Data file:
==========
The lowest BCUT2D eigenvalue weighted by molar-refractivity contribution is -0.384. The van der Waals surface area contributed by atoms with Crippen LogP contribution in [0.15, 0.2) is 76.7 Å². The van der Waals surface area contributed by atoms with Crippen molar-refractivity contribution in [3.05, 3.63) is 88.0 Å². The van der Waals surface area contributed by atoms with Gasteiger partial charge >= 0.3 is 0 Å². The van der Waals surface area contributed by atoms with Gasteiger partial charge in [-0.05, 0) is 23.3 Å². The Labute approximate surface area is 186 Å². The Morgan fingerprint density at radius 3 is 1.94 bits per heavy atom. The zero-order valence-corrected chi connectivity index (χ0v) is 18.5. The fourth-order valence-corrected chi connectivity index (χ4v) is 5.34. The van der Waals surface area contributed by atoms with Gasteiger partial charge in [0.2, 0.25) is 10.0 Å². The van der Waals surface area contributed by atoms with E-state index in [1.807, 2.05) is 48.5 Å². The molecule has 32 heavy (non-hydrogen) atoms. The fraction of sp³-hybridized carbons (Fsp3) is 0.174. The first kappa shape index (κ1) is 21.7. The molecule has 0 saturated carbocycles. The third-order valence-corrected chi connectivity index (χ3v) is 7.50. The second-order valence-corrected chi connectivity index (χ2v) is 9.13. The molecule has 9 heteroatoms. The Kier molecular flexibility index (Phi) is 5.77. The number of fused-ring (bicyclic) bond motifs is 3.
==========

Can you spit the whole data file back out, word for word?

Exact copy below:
The lowest BCUT2D eigenvalue weighted by molar-refractivity contribution is -0.384. The van der Waals surface area contributed by atoms with Crippen LogP contribution in [0.15, 0.2) is 76.7 Å². The van der Waals surface area contributed by atoms with Crippen molar-refractivity contribution in [3.05, 3.63) is 88.0 Å². The van der Waals surface area contributed by atoms with Gasteiger partial charge >= 0.3 is 0 Å². The van der Waals surface area contributed by atoms with Gasteiger partial charge in [-0.05, 0) is 23.3 Å². The Labute approximate surface area is 186 Å². The Morgan fingerprint density at radius 3 is 1.94 bits per heavy atom. The zero-order valence-corrected chi connectivity index (χ0v) is 18.5. The fourth-order valence-corrected chi connectivity index (χ4v) is 5.34. The van der Waals surface area contributed by atoms with Gasteiger partial charge in [0.2, 0.25) is 10.0 Å². The van der Waals surface area contributed by atoms with E-state index in [1.807, 2.05) is 48.5 Å². The molecule has 32 heavy (non-hydrogen) atoms. The fraction of sp³-hybridized carbons (Fsp3) is 0.174. The first kappa shape index (κ1) is 21.7. The molecule has 0 saturated carbocycles. The third-order valence-corrected chi connectivity index (χ3v) is 7.50. The second-order valence-corrected chi connectivity index (χ2v) is 9.13. The molecule has 9 heteroatoms. The Kier molecular flexibility index (Phi) is 5.77. The number of fused-ring (bicyclic) bond motifs is 3.